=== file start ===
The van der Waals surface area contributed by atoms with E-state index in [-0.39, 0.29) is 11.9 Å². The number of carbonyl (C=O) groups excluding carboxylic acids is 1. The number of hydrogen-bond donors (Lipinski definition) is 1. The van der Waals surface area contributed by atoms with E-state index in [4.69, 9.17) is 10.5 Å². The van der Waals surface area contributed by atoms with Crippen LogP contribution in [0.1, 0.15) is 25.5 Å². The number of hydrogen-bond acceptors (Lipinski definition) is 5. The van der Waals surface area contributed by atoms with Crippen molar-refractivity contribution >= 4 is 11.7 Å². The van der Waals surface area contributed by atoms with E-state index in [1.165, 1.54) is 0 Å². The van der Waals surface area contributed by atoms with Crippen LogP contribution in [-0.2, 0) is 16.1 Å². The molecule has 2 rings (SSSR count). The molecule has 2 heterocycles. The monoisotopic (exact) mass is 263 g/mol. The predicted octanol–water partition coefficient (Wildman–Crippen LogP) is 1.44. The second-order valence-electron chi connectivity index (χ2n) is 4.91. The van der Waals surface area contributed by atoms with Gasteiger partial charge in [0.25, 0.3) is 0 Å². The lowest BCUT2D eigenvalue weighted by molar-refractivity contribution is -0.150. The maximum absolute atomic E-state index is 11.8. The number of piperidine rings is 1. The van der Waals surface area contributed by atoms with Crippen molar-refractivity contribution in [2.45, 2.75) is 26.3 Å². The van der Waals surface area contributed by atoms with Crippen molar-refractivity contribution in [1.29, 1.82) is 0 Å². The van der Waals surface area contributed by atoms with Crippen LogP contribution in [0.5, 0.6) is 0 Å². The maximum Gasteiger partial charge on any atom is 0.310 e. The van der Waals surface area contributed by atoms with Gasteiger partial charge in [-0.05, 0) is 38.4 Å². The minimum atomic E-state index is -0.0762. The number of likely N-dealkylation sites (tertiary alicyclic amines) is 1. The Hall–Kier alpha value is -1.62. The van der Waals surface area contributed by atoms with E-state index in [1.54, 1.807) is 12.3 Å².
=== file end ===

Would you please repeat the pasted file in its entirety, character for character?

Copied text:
The van der Waals surface area contributed by atoms with E-state index in [-0.39, 0.29) is 11.9 Å². The number of carbonyl (C=O) groups excluding carboxylic acids is 1. The number of hydrogen-bond donors (Lipinski definition) is 1. The van der Waals surface area contributed by atoms with E-state index in [4.69, 9.17) is 10.5 Å². The van der Waals surface area contributed by atoms with Crippen LogP contribution in [0.1, 0.15) is 25.5 Å². The number of hydrogen-bond acceptors (Lipinski definition) is 5. The van der Waals surface area contributed by atoms with Crippen molar-refractivity contribution >= 4 is 11.7 Å². The van der Waals surface area contributed by atoms with E-state index in [1.165, 1.54) is 0 Å². The van der Waals surface area contributed by atoms with Crippen LogP contribution in [-0.2, 0) is 16.1 Å². The molecule has 2 rings (SSSR count). The molecule has 2 heterocycles. The monoisotopic (exact) mass is 263 g/mol. The predicted octanol–water partition coefficient (Wildman–Crippen LogP) is 1.44. The second-order valence-electron chi connectivity index (χ2n) is 4.91. The van der Waals surface area contributed by atoms with Gasteiger partial charge in [0.25, 0.3) is 0 Å². The lowest BCUT2D eigenvalue weighted by molar-refractivity contribution is -0.150. The maximum absolute atomic E-state index is 11.8. The number of piperidine rings is 1. The van der Waals surface area contributed by atoms with Crippen molar-refractivity contribution in [2.45, 2.75) is 26.3 Å². The van der Waals surface area contributed by atoms with Crippen molar-refractivity contribution in [1.29, 1.82) is 0 Å². The van der Waals surface area contributed by atoms with Crippen LogP contribution in [0.5, 0.6) is 0 Å². The maximum Gasteiger partial charge on any atom is 0.310 e. The van der Waals surface area contributed by atoms with Gasteiger partial charge in [-0.05, 0) is 38.4 Å². The minimum atomic E-state index is -0.0762. The number of likely N-dealkylation sites (tertiary alicyclic amines) is 1. The Hall–Kier alpha value is -1.62. The van der Waals surface area contributed by atoms with E-state index in [1.54, 1.807) is 12.3 Å².